Loose Ends: Can anybody spare a stud finder?All the ads say it’s fall home improvement time. I’ve got a honey-do list but no honey.
By: Pat Hunter, Archivist, River Falls Journal
All the ads say it’s fall home improvement time. I’ve got a honey-do list but no honey.
I’m slowly learning a bit about the basics, but I’ll admit right now to being the original unhandy woman. While I’m not proud of it, I haven’t done much to hone my do-it-yourself skills either.
Electric saws, power drills, ratchet somethings, caulking guns, all the different kinds of screwdrivers and hammers: Those are mysteries to me.
Mysteries I happily left to those who know more than me — but living alone has shown me the error of my ways.
When it comes to home repair I must run to my brother, ask my son, call my daughter (who seems to have a handyperson’s genes in her, thank goodness), and make a pest of myself at work with dimwitted questions.
At my house just pounding a nail in a wall to hang a mirror causes worry and consternation. Which nail or screw will work best? How to tell? Will I hit wiring or water mains? Will there be flames or flooding?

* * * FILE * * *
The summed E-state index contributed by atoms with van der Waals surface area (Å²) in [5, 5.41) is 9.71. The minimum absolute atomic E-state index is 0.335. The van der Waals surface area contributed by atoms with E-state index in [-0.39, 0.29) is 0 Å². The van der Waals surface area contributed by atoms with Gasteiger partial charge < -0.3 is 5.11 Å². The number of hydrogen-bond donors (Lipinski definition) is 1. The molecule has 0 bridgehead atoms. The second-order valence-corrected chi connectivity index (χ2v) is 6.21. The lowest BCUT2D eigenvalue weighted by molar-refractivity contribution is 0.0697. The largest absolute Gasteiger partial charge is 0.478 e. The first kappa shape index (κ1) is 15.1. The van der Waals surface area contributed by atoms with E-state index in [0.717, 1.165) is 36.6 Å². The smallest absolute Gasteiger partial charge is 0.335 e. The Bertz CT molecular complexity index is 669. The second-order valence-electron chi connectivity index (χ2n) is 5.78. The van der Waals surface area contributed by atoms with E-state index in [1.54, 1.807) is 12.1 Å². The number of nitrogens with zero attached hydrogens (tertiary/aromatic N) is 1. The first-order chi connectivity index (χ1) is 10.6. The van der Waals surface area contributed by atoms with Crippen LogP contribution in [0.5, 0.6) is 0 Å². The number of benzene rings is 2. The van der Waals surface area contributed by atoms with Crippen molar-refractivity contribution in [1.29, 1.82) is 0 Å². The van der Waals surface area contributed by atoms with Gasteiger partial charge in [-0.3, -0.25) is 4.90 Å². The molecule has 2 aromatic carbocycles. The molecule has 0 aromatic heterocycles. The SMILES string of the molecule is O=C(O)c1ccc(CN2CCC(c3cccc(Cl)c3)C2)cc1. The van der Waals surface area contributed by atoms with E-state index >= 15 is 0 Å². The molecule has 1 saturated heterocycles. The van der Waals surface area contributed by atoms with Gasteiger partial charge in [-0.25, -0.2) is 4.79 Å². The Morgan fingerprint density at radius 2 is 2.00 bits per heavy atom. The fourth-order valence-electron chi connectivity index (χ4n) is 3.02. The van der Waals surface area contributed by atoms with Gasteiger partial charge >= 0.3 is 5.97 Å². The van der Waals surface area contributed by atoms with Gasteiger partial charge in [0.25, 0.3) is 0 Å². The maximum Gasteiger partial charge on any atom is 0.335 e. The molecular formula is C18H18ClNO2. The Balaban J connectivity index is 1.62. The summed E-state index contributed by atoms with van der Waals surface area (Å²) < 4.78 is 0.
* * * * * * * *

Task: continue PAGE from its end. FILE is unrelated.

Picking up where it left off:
Ladies, if there’s a handyperson in your family, pay attention to how things get fixed rather than fixing their favorite meals.
It’ll be better in the long run, believe me. Anyone can fry a hamburger, but sheet rocking…now that’s a skill I can envy.
There are far too many objects in a house and car that fall down, break down or slow down — and always on the coldest wintry nights or the hottest, stickiest days of summer.
They happen, like life happens, never at convenient times.
There’s a broken doorknob on a bathroom door that needs replacing, a trellis that needs to be cut in half, and a mirror that needs to be hung. Not huge projects, but irritating that I can’t seem to figure out how to do them properly.
They can be done, just not well done. Yet.
I’ve begun to haunt the hardware part of hardware stores, rather than just the gardening areas. The folks at Lund’s Hardware downtown have been particularly helpful. Fred and Yvonne Benson and their crew are the first people I go to with paint and hardware questions.
Last year I decided to buy an electric drill. They knew which one would work best for my skill level and budget, though I have yet to actually drill holes in the walls of my house.
What I need, according to those in the know, is a “stud finder.” Yep, a stud finder. I can’t even think it, much less say it, without laughing. Perhaps I’ll write it down and slip it to Yvonne one of these days.
I wish there was an adult “shop class” in town for us DIY-challenged folks. Home repair classes offered in the Twin Cities at community colleges are hugely popular and I’ll bet they would be here too.
But I will find a way to join the ranks of the fearless. I will pick up my tools, go forward with confidence and, darn it, I will learn how to fix my own stuff.